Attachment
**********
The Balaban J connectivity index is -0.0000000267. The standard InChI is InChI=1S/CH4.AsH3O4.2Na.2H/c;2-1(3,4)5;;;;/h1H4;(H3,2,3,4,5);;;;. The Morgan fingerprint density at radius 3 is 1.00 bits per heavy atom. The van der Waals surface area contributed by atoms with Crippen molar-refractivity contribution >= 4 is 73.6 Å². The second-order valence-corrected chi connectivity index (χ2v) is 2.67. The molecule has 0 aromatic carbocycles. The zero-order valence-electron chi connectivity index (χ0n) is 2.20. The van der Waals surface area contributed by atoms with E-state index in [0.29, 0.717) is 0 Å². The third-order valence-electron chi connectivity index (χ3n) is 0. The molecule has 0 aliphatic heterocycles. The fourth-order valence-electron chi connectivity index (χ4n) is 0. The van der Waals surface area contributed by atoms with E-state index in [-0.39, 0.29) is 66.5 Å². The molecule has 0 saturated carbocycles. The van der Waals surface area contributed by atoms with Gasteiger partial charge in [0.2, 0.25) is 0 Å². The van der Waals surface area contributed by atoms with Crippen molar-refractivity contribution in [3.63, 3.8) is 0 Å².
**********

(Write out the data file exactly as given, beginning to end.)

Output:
The Balaban J connectivity index is -0.0000000267. The standard InChI is InChI=1S/CH4.AsH3O4.2Na.2H/c;2-1(3,4)5;;;;/h1H4;(H3,2,3,4,5);;;;. The Morgan fingerprint density at radius 3 is 1.00 bits per heavy atom. The van der Waals surface area contributed by atoms with Crippen molar-refractivity contribution >= 4 is 73.6 Å². The second-order valence-corrected chi connectivity index (χ2v) is 2.67. The molecule has 0 aromatic carbocycles. The zero-order valence-electron chi connectivity index (χ0n) is 2.20. The van der Waals surface area contributed by atoms with E-state index in [0.29, 0.717) is 0 Å². The third-order valence-electron chi connectivity index (χ3n) is 0. The molecule has 0 aliphatic heterocycles. The fourth-order valence-electron chi connectivity index (χ4n) is 0. The van der Waals surface area contributed by atoms with E-state index in [-0.39, 0.29) is 66.5 Å². The molecule has 0 saturated carbocycles. The van der Waals surface area contributed by atoms with Gasteiger partial charge in [0.2, 0.25) is 0 Å². The van der Waals surface area contributed by atoms with Crippen molar-refractivity contribution in [3.63, 3.8) is 0 Å².